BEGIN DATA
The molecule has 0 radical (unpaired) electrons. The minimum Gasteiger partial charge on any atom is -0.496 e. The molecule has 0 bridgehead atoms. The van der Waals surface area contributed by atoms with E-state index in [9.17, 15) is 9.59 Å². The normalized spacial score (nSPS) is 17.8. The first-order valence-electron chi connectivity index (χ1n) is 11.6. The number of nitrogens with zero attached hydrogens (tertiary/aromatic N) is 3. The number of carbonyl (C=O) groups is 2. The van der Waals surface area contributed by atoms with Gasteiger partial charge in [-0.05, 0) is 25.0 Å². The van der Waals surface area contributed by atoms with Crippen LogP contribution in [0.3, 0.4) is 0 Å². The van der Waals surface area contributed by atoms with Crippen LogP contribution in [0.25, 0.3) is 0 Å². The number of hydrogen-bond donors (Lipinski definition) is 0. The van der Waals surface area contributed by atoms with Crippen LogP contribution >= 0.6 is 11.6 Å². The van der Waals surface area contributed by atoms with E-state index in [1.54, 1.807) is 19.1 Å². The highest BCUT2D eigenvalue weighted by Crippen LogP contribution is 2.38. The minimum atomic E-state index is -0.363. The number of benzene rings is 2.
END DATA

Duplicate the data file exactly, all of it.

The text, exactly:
The molecule has 0 radical (unpaired) electrons. The minimum Gasteiger partial charge on any atom is -0.496 e. The molecule has 0 bridgehead atoms. The van der Waals surface area contributed by atoms with E-state index in [9.17, 15) is 9.59 Å². The normalized spacial score (nSPS) is 17.8. The first-order valence-electron chi connectivity index (χ1n) is 11.6. The number of nitrogens with zero attached hydrogens (tertiary/aromatic N) is 3. The number of carbonyl (C=O) groups is 2. The van der Waals surface area contributed by atoms with Gasteiger partial charge in [-0.05, 0) is 25.0 Å². The van der Waals surface area contributed by atoms with Crippen LogP contribution in [0.3, 0.4) is 0 Å². The van der Waals surface area contributed by atoms with Crippen LogP contribution in [0.25, 0.3) is 0 Å². The number of hydrogen-bond donors (Lipinski definition) is 0. The van der Waals surface area contributed by atoms with Crippen LogP contribution >= 0.6 is 11.6 Å². The van der Waals surface area contributed by atoms with E-state index in [1.54, 1.807) is 19.1 Å². The highest BCUT2D eigenvalue weighted by Crippen LogP contribution is 2.38. The minimum atomic E-state index is -0.363. The number of benzene rings is 2.